The U.S. International Trade Commission ruled in favor of Santa Barbara-based Sonos once again on Jan. 6, with a finding that Google infringed on five Sonos patents relating to smart speakers and audio.
The ITC reaffirmed its decision from August, stating that Google violated section 337 of the Tariff Act of 1930 by infringing on Sonos patents related to synchronizing audio across multiple speakers as well and other related speaker technology.
In its final ruling, the commission issued a cease and desist order against Google as well as affirmed an import ban that would block Google products that infringe upon those Sonos’ patents. The ban goes into effect in 60 days.
The Google products in question include certain features of its Nest speakers. The company has already announced a workaround that will require users to adjust the volume on those speakers individually, rather than as a group.
“We appreciate that the ITC has definitively validated the five Sonos patents at issue in this case and ruled unequivocally that Google infringes on all five,” Sonos Chief Legal Officer Eddie Lazarus said. “That is an across-the-board win that is surpassingly rare in patent cases and underscores the strength of Sonos’s extensive patent portfolio and the hollowness of Google’s denials of copying.”
The final ruling was in line with the ITC’s preliminary ruling in August, which found that Google violated the Tariff Act and should be faced with an import ban. It can be reversed by an order of President Joe Biden, though that would be an unusual step in an ITC case.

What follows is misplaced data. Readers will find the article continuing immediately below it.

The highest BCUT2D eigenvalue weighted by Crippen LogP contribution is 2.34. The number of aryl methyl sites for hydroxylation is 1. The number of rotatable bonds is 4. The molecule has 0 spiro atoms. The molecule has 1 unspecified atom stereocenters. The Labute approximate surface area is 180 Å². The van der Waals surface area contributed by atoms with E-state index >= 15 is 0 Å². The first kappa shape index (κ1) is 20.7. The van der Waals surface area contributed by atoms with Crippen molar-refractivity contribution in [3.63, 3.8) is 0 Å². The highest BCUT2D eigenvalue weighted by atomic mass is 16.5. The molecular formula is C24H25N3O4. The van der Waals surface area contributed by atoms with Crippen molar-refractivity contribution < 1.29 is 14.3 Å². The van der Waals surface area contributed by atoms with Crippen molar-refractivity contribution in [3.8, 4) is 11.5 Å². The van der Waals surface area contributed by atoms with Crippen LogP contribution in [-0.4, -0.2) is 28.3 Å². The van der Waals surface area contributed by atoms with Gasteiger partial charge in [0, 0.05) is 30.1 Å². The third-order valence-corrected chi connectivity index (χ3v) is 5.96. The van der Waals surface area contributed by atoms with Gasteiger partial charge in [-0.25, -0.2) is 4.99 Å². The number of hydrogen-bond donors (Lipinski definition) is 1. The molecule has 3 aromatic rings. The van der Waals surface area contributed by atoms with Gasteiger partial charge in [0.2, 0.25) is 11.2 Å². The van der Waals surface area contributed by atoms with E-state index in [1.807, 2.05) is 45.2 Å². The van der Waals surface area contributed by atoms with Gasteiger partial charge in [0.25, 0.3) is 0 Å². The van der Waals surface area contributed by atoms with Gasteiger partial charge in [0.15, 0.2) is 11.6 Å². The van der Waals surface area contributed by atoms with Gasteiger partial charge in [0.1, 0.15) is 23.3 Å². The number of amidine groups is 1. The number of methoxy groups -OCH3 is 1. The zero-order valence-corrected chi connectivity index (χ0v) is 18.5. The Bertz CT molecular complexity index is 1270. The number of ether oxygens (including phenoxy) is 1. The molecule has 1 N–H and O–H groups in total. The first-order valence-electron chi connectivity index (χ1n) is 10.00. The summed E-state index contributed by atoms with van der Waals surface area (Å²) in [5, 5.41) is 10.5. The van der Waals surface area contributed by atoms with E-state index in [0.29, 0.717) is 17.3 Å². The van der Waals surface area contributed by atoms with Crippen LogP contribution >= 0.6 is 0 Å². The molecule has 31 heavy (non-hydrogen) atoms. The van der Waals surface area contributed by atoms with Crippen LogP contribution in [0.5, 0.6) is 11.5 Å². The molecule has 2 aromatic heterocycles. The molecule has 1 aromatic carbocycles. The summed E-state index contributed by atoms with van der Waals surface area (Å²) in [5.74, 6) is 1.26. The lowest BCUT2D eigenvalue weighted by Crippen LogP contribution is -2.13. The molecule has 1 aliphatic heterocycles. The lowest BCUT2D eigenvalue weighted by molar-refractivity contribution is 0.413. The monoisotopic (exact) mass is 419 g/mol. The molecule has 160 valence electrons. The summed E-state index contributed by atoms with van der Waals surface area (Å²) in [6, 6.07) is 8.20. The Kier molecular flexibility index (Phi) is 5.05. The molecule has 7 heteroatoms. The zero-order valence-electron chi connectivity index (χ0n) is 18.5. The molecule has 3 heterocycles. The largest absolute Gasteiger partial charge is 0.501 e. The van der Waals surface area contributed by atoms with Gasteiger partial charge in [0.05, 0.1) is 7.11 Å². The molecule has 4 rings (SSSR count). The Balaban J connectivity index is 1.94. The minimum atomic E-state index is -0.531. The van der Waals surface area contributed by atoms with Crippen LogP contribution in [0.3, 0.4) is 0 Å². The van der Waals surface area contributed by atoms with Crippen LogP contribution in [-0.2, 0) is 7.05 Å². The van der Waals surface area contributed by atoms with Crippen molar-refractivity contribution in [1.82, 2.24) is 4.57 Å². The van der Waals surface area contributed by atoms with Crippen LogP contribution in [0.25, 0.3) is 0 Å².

Google spokesman José Castañeda said Jan. 6 that the company disagrees with the ITC’s decision, and pointed to the commission’s approval of alternate product designs that could let Google work around the Sonos patents.
Those designs were not challenged during the final ruling, giving Google license to import and sell those products.
“We will seek further review and continue to defend ourselves against Sonos’ frivolous claims about our partnership and intellectual property,” the company said in a statement.
Lazarus said while the possibility exists that Google will “degrade” or “eliminate” product features to get around the import ban imposed by the ITC, Sonos belives Google will still be infringing on “dozens” of Sonos patents.
“Its wrongdoing will persist, and the damages owed Sonos will continue to accrue,” Lazarus said. “Alternatively, Google can —as other companies have already done —pay a fair royalty for the technologies it has misappropriated.”
Sonos still has two other patent infringement cases against Google ongoing at the federal level, which were stayed pending the result from the ITC, a Sonos spokesperson told the Business Times. One was filed in Los Angeles while the other was filed in San Francisco.